• The Battle Over Citizen Kane   Highly recommended documentary about the battle between newspaper publisher William Randolph Hearst and radio producer Orson Welles, especially over the 1941 Hollywood movie  Citizen Kane. The documentary describes the heyday of Yellow Journalism of the 1890s, the radio scare of Oct 31, 1938 when Welles broadcast the War of the Worlds, and the tight-knit studio system of Hollywood in its “golden age.”
    • New information on Hearst’s attack on Welles surfaced in 2o16, according to this Guardian article.  “Don’t go back to your hotel,” Welles was warned on day in 1941.  “They’ve got a 14-year-old girl in the closet and two photographers waiting for you to come in.”
  • Small Steps, Big Strides — A terrific 1998 documentary about African American actors from the early days of silent film to the present.  Features incredible dance scenes with the Nicholas Brothers and Bill Bojangles Robinson, the quest for respect with actors like Sidney Poitier, Harry Bellafonte, Dorothy Dandridge, Lena Horne, James Earl Jones, and many others. Also reviews films like Emperor Jones, Island in the Sun, Lilies of the Field.
  • Reel Injun — A 2009 Canadian documentary film directed by Cree filmmaker Neil Diamond, Catherine Bainbridge, and Jeremiah Hayes.  It explores  Hollywood stereotypes of native Americans.   Excellent.  (On Netflix)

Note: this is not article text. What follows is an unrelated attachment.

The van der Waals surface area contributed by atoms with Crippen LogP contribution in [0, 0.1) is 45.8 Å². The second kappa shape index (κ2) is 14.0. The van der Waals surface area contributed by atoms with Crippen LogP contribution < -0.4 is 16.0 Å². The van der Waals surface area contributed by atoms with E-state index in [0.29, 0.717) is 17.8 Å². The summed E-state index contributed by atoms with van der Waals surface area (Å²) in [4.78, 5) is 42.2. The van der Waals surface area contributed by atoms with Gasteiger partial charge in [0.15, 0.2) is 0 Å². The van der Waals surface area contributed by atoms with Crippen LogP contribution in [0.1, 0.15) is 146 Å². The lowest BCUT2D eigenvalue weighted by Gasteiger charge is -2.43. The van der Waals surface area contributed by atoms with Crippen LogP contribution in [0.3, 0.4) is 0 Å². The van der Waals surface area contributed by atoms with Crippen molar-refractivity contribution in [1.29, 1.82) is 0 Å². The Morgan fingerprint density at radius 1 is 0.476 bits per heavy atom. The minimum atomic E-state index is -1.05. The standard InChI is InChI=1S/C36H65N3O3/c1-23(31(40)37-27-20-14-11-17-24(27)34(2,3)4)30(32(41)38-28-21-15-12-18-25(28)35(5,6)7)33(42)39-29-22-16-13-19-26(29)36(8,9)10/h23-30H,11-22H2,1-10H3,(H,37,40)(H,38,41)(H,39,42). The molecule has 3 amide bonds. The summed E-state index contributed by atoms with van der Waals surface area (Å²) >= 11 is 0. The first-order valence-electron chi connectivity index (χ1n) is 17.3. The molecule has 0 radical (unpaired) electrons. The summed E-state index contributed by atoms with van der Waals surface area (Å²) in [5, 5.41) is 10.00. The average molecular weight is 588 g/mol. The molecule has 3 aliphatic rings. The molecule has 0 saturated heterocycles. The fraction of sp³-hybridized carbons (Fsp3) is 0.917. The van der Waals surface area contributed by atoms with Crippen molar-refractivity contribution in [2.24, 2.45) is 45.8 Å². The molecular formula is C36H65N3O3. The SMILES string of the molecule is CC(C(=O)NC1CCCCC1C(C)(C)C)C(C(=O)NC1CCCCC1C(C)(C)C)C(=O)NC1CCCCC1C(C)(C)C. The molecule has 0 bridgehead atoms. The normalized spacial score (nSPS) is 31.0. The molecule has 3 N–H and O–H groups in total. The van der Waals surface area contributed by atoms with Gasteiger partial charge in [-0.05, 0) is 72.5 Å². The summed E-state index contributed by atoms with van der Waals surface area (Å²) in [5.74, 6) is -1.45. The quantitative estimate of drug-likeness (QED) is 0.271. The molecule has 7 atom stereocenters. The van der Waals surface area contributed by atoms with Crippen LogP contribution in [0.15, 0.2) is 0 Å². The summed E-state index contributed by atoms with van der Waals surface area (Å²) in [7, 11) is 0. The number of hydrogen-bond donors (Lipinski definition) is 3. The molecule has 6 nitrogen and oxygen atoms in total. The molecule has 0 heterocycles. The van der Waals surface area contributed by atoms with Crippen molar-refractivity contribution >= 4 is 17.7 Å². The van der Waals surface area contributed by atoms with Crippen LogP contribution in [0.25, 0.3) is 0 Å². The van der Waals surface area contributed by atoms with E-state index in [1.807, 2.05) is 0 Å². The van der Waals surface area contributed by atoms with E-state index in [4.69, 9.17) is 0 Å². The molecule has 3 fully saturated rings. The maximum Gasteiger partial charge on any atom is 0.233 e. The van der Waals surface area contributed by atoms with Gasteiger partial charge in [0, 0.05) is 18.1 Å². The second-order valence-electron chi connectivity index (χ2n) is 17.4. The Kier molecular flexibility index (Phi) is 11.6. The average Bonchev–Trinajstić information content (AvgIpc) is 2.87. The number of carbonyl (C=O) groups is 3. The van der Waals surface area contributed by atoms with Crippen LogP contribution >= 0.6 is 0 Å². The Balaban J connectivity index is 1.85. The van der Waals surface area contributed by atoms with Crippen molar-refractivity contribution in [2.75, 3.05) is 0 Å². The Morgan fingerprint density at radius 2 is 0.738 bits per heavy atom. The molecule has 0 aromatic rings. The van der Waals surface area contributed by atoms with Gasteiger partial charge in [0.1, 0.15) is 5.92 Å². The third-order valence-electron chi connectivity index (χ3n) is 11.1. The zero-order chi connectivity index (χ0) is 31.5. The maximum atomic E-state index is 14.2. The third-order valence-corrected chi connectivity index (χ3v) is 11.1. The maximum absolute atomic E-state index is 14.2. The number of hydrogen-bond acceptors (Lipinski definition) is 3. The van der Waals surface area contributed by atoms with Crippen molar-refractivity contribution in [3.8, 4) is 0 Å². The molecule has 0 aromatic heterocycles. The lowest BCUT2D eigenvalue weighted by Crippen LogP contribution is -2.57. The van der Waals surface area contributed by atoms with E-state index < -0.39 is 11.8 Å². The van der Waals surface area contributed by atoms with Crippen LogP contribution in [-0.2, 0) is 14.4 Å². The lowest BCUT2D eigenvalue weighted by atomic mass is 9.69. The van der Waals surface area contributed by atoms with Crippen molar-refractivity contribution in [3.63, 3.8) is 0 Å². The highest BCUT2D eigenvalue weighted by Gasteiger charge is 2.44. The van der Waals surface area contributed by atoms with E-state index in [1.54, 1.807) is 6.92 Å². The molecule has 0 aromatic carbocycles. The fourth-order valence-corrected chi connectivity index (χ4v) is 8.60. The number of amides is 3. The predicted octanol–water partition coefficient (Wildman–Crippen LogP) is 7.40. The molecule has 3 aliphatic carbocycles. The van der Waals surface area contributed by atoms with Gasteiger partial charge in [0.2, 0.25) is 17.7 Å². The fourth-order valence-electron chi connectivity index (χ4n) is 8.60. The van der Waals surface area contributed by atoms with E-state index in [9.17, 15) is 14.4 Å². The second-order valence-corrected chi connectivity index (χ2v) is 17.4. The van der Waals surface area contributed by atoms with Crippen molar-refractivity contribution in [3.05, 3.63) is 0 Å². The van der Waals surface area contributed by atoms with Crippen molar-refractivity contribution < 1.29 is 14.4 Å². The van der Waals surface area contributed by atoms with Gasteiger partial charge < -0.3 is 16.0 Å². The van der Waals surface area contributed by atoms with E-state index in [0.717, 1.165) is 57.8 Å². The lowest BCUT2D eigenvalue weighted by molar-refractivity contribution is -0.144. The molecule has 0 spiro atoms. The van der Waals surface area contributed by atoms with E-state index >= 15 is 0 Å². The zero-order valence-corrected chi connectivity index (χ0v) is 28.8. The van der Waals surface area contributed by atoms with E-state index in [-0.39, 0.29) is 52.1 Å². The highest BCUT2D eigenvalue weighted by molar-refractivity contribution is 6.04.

• The Slanted Screen — A 2006 film by Jeff Adachi about the rise, fall, and rise again of Asian-American actors.  Insightful, straight-up documentary of actors and films from silent heart-throb Sessue Hayakawa to semi-stereotypical Bruce Lee and Jackie Chan movies,  to the 2002 breakthrough film, Charlotte Sometimes.
  • Side by Side — The history of Hollywood’s digital transition, with interviews from major directors discussing both technology and its impacts.  Narrated by Keanu Reeves.(On Netflix).
  • Unknown Chaplin — 1983 documentary that illuminates Chaplin’s methods. Excellent.
  • Great Directors, 2010 — Angela Ismailos  interviews David Lynch, John Sayles, Catherine Breillat, Bernardo Bertolucci, Ken Loach and other film directors.  Many of the directors were rebels who documented and reacted  to social repression.  (On Netflix).
  • Ray Harryhausen, Special Effects Titan, 2011 — Good overview of pre-digital special effects techniques with lots of superstar Hollywood director cameos. (On Netflix).